Musical brushes box office history

New Line’s “Hairspray” is showing a lot of bounce and holding power, becoming only the third recent musical to cross the $100 million mark at the domestic box office after “Chicago” and “Dreamgirls.”

“Hairspray” is the 10th musical ever to hit that tally, which it did over the weekend. The list includes “The Sound of Music” and “Grease,” as well as such animated musicals as “The Lion King” and “Aladdin.”

The key to its success: Tween girls, who are every bit as important as fanboys to a film’s success. That demo has turned “Hairspray” into a genuine hit and also helped propel Disney Channel’s “High School Musical 2″ to boffo ratings over the weekend. (Tween fave Zac Efron stars in both tuners.)

But that doesn’t mean the “Hairspray” demo is just young or just female. According to New Line, the audience split has been about 65% female and 35% male.

In its past two frames, it’s enjoyed the lowest decline of any of the top 10 films. Over the weekend, “Hairspray” grossed $4.3 million for a cume of $100.8 million, a 30% decline from the previous frame.

“We knew from before the picture was even released how much fun it was,” said New Line prexy of distribution David Tuckerman. “But we also knew the challenge was to get males to come too, which they did. The movie just delivered.”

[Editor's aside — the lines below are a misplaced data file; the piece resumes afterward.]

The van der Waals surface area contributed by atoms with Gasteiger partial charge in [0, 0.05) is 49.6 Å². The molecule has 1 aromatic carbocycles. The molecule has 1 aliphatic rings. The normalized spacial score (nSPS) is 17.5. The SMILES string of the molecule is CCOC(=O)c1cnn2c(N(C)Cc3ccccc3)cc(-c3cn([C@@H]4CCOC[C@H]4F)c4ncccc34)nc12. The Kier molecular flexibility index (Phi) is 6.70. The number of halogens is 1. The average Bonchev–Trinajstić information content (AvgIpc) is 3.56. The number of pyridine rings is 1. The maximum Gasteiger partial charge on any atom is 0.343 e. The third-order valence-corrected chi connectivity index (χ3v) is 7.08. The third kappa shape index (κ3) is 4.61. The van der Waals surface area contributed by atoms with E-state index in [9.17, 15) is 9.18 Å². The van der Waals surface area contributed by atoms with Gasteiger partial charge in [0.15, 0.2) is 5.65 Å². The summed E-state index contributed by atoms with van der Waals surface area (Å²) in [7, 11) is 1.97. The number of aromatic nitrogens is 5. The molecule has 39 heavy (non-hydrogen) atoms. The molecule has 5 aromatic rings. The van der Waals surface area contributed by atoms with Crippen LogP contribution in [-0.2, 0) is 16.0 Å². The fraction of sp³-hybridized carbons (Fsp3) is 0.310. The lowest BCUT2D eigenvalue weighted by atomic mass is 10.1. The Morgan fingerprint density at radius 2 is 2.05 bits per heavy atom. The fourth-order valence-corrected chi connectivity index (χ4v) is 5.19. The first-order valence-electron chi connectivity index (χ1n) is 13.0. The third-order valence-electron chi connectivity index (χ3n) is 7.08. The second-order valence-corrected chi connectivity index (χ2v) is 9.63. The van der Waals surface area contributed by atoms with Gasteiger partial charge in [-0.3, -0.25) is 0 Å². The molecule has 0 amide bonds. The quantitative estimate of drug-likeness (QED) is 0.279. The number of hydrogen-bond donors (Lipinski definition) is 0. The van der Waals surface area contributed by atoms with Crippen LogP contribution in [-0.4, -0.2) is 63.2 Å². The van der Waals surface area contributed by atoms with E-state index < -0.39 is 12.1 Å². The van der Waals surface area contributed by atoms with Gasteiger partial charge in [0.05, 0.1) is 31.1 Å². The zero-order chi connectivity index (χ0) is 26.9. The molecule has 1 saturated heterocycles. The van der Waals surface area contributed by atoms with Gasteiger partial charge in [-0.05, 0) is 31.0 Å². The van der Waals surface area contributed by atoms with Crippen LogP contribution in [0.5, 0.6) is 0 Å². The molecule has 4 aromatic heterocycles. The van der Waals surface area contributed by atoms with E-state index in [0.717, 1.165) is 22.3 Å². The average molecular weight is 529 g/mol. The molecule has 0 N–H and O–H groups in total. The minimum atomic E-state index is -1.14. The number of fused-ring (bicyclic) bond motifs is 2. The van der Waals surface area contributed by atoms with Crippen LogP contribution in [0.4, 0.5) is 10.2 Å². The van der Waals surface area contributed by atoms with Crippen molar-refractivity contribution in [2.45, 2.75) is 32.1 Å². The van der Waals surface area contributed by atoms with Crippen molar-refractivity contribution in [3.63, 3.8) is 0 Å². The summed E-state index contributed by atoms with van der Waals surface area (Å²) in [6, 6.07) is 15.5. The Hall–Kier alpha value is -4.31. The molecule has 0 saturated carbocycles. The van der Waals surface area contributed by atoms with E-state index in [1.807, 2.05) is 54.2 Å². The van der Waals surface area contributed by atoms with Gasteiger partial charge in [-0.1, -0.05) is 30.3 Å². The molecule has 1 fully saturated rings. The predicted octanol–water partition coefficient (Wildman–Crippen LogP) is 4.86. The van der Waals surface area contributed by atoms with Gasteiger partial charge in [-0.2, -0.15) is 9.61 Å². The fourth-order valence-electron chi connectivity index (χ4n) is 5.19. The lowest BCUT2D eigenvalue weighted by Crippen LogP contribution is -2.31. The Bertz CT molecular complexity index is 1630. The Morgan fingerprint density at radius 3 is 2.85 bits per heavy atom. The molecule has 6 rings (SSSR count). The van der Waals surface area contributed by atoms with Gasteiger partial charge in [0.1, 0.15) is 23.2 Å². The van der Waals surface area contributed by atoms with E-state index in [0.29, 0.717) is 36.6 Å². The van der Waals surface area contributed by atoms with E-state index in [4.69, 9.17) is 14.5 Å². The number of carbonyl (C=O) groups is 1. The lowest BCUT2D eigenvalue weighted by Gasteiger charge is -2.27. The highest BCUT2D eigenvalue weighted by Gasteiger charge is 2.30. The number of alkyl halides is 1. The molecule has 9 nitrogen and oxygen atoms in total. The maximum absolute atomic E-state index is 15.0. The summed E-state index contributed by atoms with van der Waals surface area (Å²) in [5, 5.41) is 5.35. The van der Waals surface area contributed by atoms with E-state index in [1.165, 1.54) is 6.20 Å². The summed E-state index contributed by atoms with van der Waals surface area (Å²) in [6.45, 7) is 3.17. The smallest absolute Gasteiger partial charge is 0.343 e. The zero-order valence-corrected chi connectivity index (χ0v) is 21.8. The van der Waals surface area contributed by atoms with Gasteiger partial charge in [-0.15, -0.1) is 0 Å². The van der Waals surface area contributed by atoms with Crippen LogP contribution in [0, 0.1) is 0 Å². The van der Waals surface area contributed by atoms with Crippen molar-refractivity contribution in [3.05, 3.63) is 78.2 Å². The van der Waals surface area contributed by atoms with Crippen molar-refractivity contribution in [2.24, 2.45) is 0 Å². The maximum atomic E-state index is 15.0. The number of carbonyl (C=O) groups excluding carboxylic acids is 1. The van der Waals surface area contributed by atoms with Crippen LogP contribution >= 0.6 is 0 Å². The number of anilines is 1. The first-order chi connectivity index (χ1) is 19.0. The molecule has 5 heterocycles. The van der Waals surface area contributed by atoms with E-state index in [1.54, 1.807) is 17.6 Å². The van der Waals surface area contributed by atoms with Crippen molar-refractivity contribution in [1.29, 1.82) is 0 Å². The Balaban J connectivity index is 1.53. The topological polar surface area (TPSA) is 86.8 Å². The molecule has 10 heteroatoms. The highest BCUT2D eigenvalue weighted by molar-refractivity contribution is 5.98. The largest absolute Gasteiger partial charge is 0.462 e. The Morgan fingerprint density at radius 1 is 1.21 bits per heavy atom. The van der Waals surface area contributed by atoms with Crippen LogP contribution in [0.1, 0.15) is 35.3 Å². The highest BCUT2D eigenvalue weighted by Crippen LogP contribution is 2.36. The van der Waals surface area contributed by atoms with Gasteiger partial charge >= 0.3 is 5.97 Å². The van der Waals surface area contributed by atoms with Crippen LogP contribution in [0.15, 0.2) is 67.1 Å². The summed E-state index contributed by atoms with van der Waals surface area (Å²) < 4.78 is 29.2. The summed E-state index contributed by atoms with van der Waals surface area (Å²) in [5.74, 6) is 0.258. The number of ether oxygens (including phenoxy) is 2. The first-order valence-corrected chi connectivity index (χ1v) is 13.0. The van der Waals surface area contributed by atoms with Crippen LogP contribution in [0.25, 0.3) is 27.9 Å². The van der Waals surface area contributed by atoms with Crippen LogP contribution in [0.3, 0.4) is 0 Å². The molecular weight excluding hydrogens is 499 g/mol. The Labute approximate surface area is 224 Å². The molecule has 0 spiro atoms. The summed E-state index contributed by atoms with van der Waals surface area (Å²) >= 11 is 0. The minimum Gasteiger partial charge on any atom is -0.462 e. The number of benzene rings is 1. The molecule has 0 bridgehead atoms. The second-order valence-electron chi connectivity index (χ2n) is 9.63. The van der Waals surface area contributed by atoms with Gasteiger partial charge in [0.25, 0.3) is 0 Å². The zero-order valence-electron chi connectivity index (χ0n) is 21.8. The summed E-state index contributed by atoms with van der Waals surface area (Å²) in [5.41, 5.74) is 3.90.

But the repeat business is coming from teenage and tween girls.

“It’s the amazing hold picture of the summer,” a competing studio distribution topper said. “No one could have foreseen that.”

The movie’s box office success also was fueled by positive reviews. “For lack of a better word, it was contagious,” one New Line exec said.

The studio is also hosting “Hairspray” sing-alongs at 100 theaters across the country, which so far account for about $2 million in box office receipts.

Historical view

Musicals, a Hollywood staple through the 1960s, have become an up-and-down genre since then, often unable to post blockbuster numbers at the box office.

There are exceptions: On the animation side, “The Lion King” grossed more than $312 domestically, and “Aladdin” more than $217 million.

As for live-action films, “Grease,” released in 1978, is the highest-grossing musical of all time, raking in more than $188 million domestically. (If adjusted for inflation, “The Sound of Music” would easily come out on top.)

Best pic Oscar winner “Chicago” comes in No. 2, with a domestic haul of $170.7 million. Film, released in 2002, helped to give studios renewed hope that musicals could do strong business.

But several titles released after that didn’t sing to expectations, including “The Producers,” which grossed $19.5 million domestically, and “Rent,” which grossed $29 million.

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